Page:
ghost story

It was a normal day. The ghost floated downtown to conduct some routine haunting. Twenty hours per month was the minimum requirement for its continued membership in the Association for Miscellaneous Paranormal Phenomena (AMPP). Last year the ghost had let its membership lapse. Not purposefully, of course. But the ghost was easily distracted. While most of its colleagues were dedicated to their work and felt no need to pursue activities outside of haunting, this particular ghost drifted through the afterlife without focus.

It’s been said that all spirits are restless, but that’s only what the living say and what do they know. Most spirits, in fact, lead the same type of dull, repetitive lifestyles they led while alive. Many remain in the places where they died and haunt those spots for eternity, regardless of how they felt about them prior to death’s release. This may be an armchair in front of a TV, or a cubicle at the insurance company. The majority of these ghosts are passive and unobtrusivethe living rarely notice their presence. High-profile hauntings are not the norm, despite what the media reports.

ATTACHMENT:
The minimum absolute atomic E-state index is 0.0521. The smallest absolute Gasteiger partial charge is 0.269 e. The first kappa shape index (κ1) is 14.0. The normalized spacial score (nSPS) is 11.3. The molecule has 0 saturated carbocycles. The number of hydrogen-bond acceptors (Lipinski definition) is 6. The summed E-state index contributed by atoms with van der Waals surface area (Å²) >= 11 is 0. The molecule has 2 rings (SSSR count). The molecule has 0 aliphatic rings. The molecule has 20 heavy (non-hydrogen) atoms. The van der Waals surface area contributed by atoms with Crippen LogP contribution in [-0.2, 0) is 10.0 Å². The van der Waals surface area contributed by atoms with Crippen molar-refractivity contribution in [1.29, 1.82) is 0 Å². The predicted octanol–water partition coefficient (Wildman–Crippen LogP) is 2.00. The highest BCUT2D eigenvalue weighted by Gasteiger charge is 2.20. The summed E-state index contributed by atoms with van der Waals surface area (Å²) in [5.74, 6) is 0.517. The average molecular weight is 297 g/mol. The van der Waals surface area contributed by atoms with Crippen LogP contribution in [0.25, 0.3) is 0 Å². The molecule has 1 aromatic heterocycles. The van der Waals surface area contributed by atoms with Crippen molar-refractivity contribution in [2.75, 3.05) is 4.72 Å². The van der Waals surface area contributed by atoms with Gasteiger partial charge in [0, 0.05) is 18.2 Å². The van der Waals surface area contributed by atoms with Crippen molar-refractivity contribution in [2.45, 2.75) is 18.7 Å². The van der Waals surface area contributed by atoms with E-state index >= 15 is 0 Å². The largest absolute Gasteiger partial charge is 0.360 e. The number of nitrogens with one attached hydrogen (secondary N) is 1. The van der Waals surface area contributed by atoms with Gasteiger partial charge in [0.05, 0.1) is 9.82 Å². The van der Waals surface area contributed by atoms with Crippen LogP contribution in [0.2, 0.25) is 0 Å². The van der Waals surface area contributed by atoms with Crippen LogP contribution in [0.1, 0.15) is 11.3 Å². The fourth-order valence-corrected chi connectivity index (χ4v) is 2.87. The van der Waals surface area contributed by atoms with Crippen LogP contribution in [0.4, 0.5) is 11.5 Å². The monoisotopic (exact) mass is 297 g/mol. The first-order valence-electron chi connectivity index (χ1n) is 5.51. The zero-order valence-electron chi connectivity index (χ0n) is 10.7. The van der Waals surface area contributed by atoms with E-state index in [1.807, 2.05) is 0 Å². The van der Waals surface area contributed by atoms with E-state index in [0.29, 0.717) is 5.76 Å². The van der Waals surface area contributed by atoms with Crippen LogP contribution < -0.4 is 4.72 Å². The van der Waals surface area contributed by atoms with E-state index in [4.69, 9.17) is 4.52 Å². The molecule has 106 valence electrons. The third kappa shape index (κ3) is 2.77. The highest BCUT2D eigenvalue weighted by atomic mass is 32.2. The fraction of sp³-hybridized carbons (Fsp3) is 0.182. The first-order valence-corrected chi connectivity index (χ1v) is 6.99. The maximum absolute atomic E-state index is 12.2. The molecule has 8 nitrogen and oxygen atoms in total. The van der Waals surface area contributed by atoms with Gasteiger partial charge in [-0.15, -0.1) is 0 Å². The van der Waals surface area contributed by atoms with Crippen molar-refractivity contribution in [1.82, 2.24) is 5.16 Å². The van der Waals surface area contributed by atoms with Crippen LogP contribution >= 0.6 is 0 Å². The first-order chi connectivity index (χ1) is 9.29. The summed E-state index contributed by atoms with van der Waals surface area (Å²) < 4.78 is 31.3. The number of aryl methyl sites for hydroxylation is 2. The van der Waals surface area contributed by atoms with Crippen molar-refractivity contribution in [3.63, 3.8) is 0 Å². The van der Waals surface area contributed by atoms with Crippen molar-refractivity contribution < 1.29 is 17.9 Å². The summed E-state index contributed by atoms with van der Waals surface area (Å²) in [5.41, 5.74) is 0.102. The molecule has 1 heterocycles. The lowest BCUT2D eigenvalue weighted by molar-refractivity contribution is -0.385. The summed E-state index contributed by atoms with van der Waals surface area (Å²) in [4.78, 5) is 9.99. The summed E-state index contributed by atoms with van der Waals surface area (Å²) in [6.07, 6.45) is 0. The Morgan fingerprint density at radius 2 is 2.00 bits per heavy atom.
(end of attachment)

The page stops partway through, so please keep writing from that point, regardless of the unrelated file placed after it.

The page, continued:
The ghost in this story is different. During its early years as a living being, it tried to fit in, adopting the typical modern lifestyle of working at a boring job and participating in banal leisure-time activities. But when all of its friends and acquaintances began to pair off and raise families, its existing sense of alienation grew stronger. It knew too much of the darkness in the world, and felt itself tinged by that darkness. It no longer felt capable of living its current life. So it quit its job and set out on an aimless course in search of the usual things living beings look for on such adventures. It witnessed many wonders and met many kind others. But this adventure did not turn out to be the type of transformative experience known as a Hero’s Journey.